Making reference to my presentation of Guyana’s coverage figures for water and sanitation (extracted from the JMPs 2015 Report on Progress on water and sanitation), some participants noted the government of Guyana uses these ‘fabricated’ figures as marketing props. Meanwhile they evade opportunities to implement initiatives that would contribute service improvements people identify with.

I spent the last two years examining mechanisms through which households in the Caribbean can achieve universal access to an ‘adequate’ level of sanitation. Current sanitation services, although in many cases qualify as ‘improved’ facilities, would not contribute to environmental sustainability due to inherent systemic conditions [2]. Inhabitants are now demanding levels of services for water and sanitation that surpass the standards government is more inclined to meet. However, this supposition is rarely captured in progress reports, as countries like Guyana report high coverage levels, while services remain inadequate.

Safe water and sanitation still need work

Improving access to safe water and improved sanitation is a target of Goal 7 of the MDGs, and will be Goal 6 of the SDGs. But it has been on the international development agenda since knowledge of their impact on improving health was known. As with many other countries, Guyana is said to have attained the targets for improving access to safe drinking water expected under the MDGs, but the progress to date on sanitation improvements may fail to meet the intended targets.

While in Guyana’s capital city Georgetown, in discussing the seeming euphoric position of the authorities in meeting the targets for water supply with the Chairman of the Board of Directors of Guyana Water Incorporated, Mr McGarrell, I asked: “how can a country celebrate achieving the target for providing access to a safe water source, when the quality of drinking water is so poor?” A situation that led to the establishment of over 50 private water vendors over the last 10 years, operating in an uncontrolled environment and aiming to provide a safer alternative to the drinking water supplied by the national water company. But the alternative water supply is none the safer due to absence of regulation, standards and quality control and monitoring mechanisms.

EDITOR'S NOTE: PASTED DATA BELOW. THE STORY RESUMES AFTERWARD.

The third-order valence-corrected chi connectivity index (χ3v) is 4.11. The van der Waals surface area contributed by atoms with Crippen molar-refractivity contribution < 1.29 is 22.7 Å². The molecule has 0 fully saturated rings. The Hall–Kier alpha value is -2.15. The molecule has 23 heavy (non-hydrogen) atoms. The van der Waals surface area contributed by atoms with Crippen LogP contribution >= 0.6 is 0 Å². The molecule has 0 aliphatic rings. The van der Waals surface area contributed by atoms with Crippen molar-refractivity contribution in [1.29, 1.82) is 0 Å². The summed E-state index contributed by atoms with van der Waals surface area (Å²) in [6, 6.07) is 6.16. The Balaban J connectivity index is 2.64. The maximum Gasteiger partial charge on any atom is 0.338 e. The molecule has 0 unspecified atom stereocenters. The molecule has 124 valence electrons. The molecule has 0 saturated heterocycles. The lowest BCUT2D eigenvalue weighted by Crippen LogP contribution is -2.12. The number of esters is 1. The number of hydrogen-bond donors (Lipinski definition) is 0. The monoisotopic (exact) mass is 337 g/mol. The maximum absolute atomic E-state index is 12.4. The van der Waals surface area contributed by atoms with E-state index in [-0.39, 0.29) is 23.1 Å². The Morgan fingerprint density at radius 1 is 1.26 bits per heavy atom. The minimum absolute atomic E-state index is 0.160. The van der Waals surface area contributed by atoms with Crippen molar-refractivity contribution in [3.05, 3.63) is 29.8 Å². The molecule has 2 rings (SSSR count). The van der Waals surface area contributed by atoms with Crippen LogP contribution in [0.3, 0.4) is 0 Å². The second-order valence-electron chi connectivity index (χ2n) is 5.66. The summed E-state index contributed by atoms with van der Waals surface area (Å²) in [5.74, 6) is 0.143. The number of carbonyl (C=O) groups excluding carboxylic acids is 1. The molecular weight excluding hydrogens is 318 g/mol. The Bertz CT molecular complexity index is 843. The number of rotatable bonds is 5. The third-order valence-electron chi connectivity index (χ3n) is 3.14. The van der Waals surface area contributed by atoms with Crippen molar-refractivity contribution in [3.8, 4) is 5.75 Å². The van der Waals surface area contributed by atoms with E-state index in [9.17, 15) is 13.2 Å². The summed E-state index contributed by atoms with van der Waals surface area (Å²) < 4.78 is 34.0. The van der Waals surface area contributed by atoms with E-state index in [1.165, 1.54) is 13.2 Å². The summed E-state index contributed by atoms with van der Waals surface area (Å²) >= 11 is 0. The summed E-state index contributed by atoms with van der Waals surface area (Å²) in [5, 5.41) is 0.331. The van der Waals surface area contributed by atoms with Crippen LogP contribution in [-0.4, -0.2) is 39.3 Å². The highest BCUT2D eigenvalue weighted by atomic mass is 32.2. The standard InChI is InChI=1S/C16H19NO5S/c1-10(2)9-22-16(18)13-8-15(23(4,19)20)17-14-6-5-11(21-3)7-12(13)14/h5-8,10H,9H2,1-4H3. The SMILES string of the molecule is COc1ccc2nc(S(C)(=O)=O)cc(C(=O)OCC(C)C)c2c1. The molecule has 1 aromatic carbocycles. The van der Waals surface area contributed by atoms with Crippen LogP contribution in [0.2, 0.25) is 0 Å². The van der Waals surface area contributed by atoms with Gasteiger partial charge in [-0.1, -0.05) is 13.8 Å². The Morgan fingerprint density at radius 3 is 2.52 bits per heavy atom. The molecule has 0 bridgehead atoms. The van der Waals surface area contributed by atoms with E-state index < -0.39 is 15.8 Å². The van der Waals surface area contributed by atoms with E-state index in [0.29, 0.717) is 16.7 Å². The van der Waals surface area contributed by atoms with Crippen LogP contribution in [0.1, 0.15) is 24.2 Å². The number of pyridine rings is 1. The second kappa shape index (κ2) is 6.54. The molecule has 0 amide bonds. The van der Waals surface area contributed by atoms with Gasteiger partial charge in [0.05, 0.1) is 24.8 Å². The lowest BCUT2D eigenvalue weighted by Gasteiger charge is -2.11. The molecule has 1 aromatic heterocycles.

To my question, he replied: “remember the MDGs target only requires the improvement of access, i.e. increasing the number of persons using an ‘improved’ water source. Quality of supply will be examined at a later date”.

He was right. The MDGs indicator for having clean and safe drinking water is the percentage of population using an ‘improved’ drinking water source. Guyana may have very well met those targets. But the quality of the water supplied by the national provider in some areas is so poor the population cannot consume it [3]. Yet it is still considered a success story by the authorities who report figures based on the definition of ‘improved’, while disregarding the health of the consuming population.